(Pseudonym of Fyodor Teternikov; born 1863)
In Sologub the sick fantast thumbed his nose at the respectable schoolmaster. One would expect neither in the son of a tailor and a peasant woman, who had grown up in the house where his widowed mother was a servant. For ten years after his graduation from Normal School the young man taught in the provinces, learning to know the Main Streets of Russia, which were to furnish the stuff of his prose. At the age of twenty-nine he transplanted himself to St. Petersburg, where his uncanny verse and short stories gave him the entrée to the modernists' circle. In 1907 he retired from pedagogy, and devoted himself entirely to literature. A few years later his complete works were published in twenty volumes, five of which were poetry, the remainder fiction and drama. He is a stay-at-home, and has remained one, the revolution notwithstanding.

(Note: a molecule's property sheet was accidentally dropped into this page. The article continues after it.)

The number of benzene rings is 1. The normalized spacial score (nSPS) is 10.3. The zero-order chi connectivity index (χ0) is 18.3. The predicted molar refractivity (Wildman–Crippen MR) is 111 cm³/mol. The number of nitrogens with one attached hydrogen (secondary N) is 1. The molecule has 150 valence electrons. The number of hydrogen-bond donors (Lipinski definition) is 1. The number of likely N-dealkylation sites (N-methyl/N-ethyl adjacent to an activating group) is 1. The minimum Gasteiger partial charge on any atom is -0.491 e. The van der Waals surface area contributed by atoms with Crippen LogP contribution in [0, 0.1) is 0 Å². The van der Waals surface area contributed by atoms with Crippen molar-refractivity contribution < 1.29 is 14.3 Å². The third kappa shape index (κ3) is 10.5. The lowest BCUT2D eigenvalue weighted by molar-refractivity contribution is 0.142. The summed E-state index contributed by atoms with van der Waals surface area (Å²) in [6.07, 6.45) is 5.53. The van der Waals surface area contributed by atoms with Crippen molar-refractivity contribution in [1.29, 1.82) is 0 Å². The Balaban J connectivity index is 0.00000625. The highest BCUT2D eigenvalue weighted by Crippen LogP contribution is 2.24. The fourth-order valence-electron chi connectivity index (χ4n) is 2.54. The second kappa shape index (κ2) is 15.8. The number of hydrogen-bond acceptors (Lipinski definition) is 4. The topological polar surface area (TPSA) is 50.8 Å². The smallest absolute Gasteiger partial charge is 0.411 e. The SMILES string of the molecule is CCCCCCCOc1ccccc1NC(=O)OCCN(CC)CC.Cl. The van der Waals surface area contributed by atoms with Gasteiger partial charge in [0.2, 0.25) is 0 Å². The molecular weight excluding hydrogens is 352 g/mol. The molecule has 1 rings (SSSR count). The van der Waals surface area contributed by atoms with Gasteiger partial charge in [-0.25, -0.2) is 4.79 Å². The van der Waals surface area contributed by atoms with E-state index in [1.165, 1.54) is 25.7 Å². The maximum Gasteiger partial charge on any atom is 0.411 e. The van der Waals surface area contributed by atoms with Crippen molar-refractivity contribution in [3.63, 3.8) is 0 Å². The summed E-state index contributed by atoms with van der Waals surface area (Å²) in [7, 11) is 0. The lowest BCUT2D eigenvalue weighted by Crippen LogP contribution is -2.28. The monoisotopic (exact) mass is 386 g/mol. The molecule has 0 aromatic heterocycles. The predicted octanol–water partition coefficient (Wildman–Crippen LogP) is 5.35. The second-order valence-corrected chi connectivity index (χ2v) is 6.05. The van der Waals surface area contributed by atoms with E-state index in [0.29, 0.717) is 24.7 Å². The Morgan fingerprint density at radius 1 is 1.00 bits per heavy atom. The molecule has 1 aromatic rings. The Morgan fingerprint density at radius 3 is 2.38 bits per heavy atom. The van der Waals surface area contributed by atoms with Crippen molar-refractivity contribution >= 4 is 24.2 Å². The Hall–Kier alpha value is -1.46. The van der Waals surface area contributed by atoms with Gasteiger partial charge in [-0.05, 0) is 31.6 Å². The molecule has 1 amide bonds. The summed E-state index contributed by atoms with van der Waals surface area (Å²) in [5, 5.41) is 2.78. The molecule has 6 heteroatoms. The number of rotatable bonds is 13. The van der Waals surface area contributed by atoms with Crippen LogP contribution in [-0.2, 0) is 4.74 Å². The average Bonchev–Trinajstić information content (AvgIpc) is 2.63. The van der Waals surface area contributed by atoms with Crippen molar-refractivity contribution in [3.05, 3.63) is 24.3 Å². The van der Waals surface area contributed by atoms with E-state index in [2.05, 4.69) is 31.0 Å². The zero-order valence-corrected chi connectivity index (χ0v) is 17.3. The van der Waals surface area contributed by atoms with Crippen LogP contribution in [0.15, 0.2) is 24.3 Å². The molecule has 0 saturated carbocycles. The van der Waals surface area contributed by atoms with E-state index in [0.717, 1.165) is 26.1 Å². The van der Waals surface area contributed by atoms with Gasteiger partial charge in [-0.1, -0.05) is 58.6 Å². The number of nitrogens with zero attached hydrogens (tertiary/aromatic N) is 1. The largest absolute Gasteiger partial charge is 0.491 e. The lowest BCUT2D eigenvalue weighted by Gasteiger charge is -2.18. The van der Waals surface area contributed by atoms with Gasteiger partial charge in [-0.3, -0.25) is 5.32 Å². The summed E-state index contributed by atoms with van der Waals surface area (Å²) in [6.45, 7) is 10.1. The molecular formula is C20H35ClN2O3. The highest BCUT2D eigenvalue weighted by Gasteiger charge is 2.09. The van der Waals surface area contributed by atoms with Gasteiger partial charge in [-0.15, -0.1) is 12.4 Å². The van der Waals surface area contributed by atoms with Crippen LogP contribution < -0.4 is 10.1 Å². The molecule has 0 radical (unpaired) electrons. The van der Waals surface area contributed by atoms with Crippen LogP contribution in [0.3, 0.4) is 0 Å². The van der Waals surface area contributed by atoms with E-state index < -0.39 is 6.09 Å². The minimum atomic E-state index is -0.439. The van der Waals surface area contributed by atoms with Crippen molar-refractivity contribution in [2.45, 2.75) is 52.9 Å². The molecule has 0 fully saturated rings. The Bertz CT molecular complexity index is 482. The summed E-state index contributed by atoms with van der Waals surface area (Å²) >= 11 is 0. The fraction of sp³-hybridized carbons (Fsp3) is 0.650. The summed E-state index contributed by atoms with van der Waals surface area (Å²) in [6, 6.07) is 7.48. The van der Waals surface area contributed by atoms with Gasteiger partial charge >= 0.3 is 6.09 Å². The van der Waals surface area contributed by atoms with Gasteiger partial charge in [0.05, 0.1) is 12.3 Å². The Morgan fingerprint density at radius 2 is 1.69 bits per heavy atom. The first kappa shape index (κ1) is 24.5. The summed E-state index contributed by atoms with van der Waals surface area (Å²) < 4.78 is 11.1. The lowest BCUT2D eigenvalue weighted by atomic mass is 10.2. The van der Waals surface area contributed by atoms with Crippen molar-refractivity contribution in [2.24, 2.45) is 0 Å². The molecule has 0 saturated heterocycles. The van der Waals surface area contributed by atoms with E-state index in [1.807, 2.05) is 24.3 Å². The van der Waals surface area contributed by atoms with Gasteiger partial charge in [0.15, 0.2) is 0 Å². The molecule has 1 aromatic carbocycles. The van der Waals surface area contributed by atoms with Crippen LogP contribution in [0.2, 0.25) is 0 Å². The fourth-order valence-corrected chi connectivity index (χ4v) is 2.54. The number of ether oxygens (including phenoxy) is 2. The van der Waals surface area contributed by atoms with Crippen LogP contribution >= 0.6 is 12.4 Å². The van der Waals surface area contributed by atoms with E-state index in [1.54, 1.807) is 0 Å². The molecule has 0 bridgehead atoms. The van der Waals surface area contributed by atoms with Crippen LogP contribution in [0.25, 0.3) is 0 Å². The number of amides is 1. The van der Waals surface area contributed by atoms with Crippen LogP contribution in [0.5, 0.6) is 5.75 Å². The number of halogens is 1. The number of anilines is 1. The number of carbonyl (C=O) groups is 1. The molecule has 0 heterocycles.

If Sologub did not exist, it would be necessary to invent him. The decadent gesture, which was a pose or a purpose in others, is his natural attitude. He sees the universe as a ghastly menagerie in which the beasts have become wonted to their own stench. From this he escapes to a world of impossible imaginings, and fills his isolation with liturgies to his own ego, hymns to the devil, hosannahs to death. His unearthly world is fevered with fleshly lusts. In his lucid moments, however, he achieves the charm of a Blake-like innocence, and his hemlock is mixed with the honey of an enchanting music. His poetry is the core of his work. His prose is fantastic and Poe-esque, yet in one work at least, notably "The Little Demon," he follows the Russian realistic tradition of revealing human nature's repugnant depths.